Newspaper of The New York Herald, May 16, 1846, Page 2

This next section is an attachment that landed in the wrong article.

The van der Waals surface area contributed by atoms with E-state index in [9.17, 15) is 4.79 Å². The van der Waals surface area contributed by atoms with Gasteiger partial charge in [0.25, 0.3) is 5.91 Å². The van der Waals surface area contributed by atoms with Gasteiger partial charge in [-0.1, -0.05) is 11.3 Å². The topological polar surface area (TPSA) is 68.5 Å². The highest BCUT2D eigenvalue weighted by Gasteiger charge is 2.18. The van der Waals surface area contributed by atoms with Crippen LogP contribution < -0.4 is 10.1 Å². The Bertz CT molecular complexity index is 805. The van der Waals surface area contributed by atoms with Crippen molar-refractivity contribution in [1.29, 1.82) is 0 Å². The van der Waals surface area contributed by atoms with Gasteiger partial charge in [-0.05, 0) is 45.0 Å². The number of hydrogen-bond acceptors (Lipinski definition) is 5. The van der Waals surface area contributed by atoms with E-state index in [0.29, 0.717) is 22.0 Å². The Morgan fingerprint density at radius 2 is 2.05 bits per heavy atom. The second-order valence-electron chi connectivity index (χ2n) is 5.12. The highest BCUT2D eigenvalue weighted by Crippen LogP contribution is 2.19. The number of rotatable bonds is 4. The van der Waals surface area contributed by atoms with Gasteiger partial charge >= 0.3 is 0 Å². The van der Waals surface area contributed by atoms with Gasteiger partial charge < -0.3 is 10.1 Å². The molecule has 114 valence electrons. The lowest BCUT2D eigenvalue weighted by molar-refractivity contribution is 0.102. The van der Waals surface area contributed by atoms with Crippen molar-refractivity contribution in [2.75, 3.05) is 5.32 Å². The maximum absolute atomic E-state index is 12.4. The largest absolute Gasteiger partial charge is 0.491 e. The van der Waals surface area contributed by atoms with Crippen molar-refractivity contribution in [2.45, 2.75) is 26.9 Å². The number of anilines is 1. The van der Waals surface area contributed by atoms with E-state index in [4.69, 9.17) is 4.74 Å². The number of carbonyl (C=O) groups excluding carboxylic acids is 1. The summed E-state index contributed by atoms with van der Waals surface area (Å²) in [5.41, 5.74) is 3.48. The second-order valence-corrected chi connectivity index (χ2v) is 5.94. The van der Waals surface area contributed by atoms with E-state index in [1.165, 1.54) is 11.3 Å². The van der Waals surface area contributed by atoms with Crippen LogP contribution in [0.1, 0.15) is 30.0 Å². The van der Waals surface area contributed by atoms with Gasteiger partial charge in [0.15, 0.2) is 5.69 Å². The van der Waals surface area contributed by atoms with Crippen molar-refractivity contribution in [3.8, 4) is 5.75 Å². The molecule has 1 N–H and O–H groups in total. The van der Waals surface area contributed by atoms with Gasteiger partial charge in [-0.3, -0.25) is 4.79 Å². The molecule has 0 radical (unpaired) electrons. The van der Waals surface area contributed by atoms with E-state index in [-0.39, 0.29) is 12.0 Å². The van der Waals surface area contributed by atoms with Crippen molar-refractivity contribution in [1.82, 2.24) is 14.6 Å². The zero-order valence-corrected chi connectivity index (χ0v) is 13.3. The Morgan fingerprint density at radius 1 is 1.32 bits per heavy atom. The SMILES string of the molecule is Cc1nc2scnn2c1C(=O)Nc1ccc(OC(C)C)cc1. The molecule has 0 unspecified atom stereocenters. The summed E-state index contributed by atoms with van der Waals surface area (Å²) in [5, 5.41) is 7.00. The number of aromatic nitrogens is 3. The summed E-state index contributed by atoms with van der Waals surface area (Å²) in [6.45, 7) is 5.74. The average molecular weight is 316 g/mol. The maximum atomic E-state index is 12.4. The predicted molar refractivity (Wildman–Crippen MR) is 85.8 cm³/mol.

Newspaper of The New York Herald dated May 16, 1846 Page 2